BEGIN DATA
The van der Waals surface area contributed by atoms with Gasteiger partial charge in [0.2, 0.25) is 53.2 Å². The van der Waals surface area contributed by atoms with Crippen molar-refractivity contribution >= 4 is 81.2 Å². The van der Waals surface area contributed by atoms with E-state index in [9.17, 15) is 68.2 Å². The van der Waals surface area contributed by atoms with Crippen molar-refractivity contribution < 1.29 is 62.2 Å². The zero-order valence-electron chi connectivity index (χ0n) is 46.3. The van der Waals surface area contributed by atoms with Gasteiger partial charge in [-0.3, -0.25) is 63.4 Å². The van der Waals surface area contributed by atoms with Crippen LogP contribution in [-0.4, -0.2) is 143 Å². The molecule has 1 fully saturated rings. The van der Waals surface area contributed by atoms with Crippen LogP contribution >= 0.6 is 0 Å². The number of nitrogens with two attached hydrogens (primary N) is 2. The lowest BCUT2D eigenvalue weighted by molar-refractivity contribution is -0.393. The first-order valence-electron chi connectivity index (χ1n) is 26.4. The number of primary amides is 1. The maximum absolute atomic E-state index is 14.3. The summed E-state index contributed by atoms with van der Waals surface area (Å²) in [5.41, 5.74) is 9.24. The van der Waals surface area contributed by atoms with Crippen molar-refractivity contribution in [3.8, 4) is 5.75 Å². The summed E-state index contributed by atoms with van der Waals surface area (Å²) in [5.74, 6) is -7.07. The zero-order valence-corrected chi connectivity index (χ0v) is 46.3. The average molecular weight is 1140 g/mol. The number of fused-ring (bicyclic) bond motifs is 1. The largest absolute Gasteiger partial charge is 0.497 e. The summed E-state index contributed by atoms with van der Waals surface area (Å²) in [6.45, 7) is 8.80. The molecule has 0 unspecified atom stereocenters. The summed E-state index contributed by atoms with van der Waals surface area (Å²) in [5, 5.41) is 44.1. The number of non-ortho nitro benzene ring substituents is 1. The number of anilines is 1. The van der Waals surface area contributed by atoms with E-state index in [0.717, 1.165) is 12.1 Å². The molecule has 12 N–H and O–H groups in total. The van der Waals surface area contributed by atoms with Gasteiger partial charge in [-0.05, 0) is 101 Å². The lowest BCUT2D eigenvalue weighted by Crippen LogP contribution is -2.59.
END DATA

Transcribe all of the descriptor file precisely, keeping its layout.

The van der Waals surface area contributed by atoms with Gasteiger partial charge in [0.2, 0.25) is 53.2 Å². The van der Waals surface area contributed by atoms with Crippen molar-refractivity contribution >= 4 is 81.2 Å². The van der Waals surface area contributed by atoms with E-state index in [9.17, 15) is 68.2 Å². The van der Waals surface area contributed by atoms with Crippen molar-refractivity contribution < 1.29 is 62.2 Å². The zero-order valence-electron chi connectivity index (χ0n) is 46.3. The van der Waals surface area contributed by atoms with Gasteiger partial charge in [-0.3, -0.25) is 63.4 Å². The van der Waals surface area contributed by atoms with Crippen LogP contribution in [-0.4, -0.2) is 143 Å². The molecule has 1 fully saturated rings. The van der Waals surface area contributed by atoms with Crippen LogP contribution >= 0.6 is 0 Å². The number of nitrogens with two attached hydrogens (primary N) is 2. The lowest BCUT2D eigenvalue weighted by molar-refractivity contribution is -0.393. The first-order valence-electron chi connectivity index (χ1n) is 26.4. The number of primary amides is 1. The maximum absolute atomic E-state index is 14.3. The summed E-state index contributed by atoms with van der Waals surface area (Å²) in [5.41, 5.74) is 9.24. The van der Waals surface area contributed by atoms with Crippen molar-refractivity contribution in [3.8, 4) is 5.75 Å². The summed E-state index contributed by atoms with van der Waals surface area (Å²) in [5.74, 6) is -7.07. The zero-order valence-corrected chi connectivity index (χ0v) is 46.3. The average molecular weight is 1140 g/mol. The number of fused-ring (bicyclic) bond motifs is 1. The largest absolute Gasteiger partial charge is 0.497 e. The summed E-state index contributed by atoms with van der Waals surface area (Å²) in [6.45, 7) is 8.80. The molecule has 0 unspecified atom stereocenters. The summed E-state index contributed by atoms with van der Waals surface area (Å²) in [5, 5.41) is 44.1. The number of non-ortho nitro benzene ring substituents is 1. The number of anilines is 1. The van der Waals surface area contributed by atoms with E-state index in [0.717, 1.165) is 12.1 Å². The molecule has 12 N–H and O–H groups in total. The van der Waals surface area contributed by atoms with Gasteiger partial charge in [-0.05, 0) is 101 Å². The lowest BCUT2D eigenvalue weighted by Crippen LogP contribution is -2.59.